2016 AFL Draft Wrap – How did the experts do?

Over the next two days HPN will look at the wash-up of the 2016 AFL Draft. Today we will look at how each individual phantom draft went, and tomorrow we will look at how each club did, and which players slid from contention.

Analysing the experts (and ammos)

In order to make the Consensus Phantom Draft we compile a bunch of drafts from a bunch of experts – this year thirteen ended up in the final cut before the draft. While the CPD is a useful barometer of each player’s draft stock before the draft, it’s also how handy to look at how reliable each expert is in their predictions.

To try to analyse this, HPN have determined four measures of success:

  1. The number of AFL Draft Points from the actual selections on the night. This measure prioritises early correct selections, and punishes lower incorrect selections at a much lower rate (due to the logarithmic formulation of the Draft Points). Example – if I picked McLuggage at 1 rather than 3, I would lose 766 points. If I missed Willem Drew at pick 33 by one selection, I’d lose about 21 points.
  2. The count of cumulative missed picks. This is the raw number of picks between the phantom selection and that player’s real selection, a “closest to the pin” measure.
  3. The number of exact selections correct. This one looks at the exact hits, selecting players at their exact pick.
  4. The number of players chosen to go to the right club. This measure avoids the uncertainty of the bidding process shuffling pick numbers around, and just looks at whether the phantom draft correctly identified which players would go to which clubs.

Phantom drafts were different lengths, and a number of players were not selected in all phantoms. To account for this, if a player selected in any of the groupings below (e.g. first round) wasn’t picked up by the phantom drafter, HPN imputed a selection at either the latest position at which any phantom drafted picked them, or we slotted them in after the end of their draft (since the phantom drafter clearly rated the player below that position).

For example, only one phantom drafter picked the improbably named Quinton Narkle – placing him at pick 58. Narkle was selected by Geelong at pick 60. As a result, all the other phantom drafters were given the latter of pick 58 and the end of their own draft. So a 30-pick phantom draft like that of the professional columnists was given Narkle at 58, while a full 77-pick draft was assumed to rate him at 78.

For players who everyone missed, such as Sydney’s Darcy Cameron, we removed them from the performance ratings completely.


For all four measures the same handful of phantom drafters seem to be the most successful. At the top end, Callum Twomey stands out as the most successful for the first round, topping three of the four measures and finishing second in the fourth. As we look at more selections, Brett Anderson starts to take over, having had the most accurate full mock draft. The most successful “ammos” from last year, Balmer, Poulter and Doerre, continue to rate at the top end of the table, along with newly-added DraftMe at Bigfooty, whose top 30 was third-closest to the pin.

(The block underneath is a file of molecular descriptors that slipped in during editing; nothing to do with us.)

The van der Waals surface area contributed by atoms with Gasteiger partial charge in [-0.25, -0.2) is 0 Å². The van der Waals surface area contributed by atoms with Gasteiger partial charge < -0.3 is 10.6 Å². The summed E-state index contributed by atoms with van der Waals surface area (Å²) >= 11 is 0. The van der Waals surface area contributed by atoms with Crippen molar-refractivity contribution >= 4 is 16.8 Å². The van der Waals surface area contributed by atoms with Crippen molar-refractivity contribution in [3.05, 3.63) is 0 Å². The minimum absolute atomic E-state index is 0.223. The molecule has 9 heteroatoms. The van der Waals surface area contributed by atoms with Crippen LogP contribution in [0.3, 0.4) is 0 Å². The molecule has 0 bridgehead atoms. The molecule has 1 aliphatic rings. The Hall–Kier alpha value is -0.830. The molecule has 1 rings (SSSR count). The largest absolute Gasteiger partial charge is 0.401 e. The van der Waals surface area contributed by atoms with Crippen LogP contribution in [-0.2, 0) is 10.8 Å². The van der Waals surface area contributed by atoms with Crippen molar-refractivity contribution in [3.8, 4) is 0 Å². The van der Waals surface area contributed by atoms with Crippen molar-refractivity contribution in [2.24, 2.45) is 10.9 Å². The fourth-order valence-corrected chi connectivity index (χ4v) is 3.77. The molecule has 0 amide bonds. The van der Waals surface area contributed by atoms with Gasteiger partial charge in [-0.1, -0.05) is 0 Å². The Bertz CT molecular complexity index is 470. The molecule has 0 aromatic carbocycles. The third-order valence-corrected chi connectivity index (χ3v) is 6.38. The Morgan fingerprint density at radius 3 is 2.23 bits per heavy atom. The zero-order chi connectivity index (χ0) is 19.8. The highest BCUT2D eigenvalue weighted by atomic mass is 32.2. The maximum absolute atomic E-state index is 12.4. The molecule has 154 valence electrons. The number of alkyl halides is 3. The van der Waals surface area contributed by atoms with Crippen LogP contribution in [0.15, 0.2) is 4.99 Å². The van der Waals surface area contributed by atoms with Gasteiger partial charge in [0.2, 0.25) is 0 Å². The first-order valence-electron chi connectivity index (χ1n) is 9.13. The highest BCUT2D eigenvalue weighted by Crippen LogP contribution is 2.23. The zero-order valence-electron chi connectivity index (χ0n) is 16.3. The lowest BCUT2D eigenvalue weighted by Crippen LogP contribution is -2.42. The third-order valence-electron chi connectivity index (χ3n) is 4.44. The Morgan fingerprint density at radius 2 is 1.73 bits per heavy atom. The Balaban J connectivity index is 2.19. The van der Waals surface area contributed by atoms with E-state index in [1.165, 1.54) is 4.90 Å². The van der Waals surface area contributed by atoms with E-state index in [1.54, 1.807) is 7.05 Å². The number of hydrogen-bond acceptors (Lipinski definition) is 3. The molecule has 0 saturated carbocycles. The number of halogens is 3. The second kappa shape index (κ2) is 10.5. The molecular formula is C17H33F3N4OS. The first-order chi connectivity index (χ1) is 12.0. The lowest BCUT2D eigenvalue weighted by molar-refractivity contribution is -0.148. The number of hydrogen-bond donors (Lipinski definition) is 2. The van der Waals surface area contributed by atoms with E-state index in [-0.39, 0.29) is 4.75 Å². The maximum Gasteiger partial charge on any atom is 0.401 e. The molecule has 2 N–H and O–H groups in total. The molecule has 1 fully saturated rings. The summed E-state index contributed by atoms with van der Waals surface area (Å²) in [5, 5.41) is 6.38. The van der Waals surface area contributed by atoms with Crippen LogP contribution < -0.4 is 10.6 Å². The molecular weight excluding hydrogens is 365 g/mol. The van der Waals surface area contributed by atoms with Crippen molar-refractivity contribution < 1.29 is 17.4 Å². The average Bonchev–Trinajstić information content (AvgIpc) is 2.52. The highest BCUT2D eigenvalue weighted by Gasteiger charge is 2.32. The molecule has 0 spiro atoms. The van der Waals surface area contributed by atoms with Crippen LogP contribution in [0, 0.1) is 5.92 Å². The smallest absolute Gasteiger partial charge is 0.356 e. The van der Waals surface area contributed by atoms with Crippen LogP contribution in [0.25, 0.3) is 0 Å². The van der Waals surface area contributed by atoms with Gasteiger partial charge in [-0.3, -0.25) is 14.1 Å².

At mid-table we see two drafters representing the big two newspaper organisations, perennial champion Emma Quayle and News’ Sam Landsberger. Quayle seems to have had an off year in 2016, but this still puts her above most of the pack (and most of the professional media outlets). Sam Landsberger did particularly well with matching players to their prospective clubs, particularly across late first round picks, but struggled with other measures.

Of the professionals, Riley Beveridge struggled the most, but even he correctly identified the player to club choice a quarter of the time. For an incredibly difficult task, this is admirable.

Let’s have a look at the total leaderboard:

phantom results 2.PNG

If HPN were forced to pick a “winner”, we’d award it to Twomey and Anderson in a photo-finish tie.

However when compared with the results from 2015, all drafters were significantly down on the accuracy of their performances 12 months ago. This perhaps speaks to the eveness of the 2016 draft, and perhaps that the clubs are beginning to play their cards closer to their chests.

Wisdom of the crowd

HPN used two different Consensus Phantom Draft  models in 2016, each with their own strengths and weaknesses. First, we looked at the average consensus ranking of players, and the second looked at the mode or most frequently drafted player at each pick. As the draft drew closer both different systems of measurement became significantly more accurate. The third edition of both the mode and consensus average performed about twice as well as the first editions of each. Time, and the late publishing of the expert’s opinions, plays a critical role in honing in the accuracy of the model. Or; don’t get too excited about Player X if he’s linked to your club in early October – a lot will change in that timeframe.

The consensus mode draft got more exact matches and also did quite well matching clubs to players. The consensus average ranking draft was third closest to the pin of any phantom draft over the first round, but lost accuracy later in the draft.

Overall, we feel the mode performed a little better overall this year, which differs to the results last year. As the 2016 draft had a number of highly variable moving parts, some of which bumped players down the pecking order significantly based on the selection of other clubs, using the wisdom of the “most likely” draft worked this year. In other years, with a much clearer distinction of talent at the top end, the consensus average draft will likely perform a little better.

Tomorrow, HPN will use the gap between consensus rankings and reality to identify the much vaunted “sliders” and “bolters”, and which clubs did better on paper.


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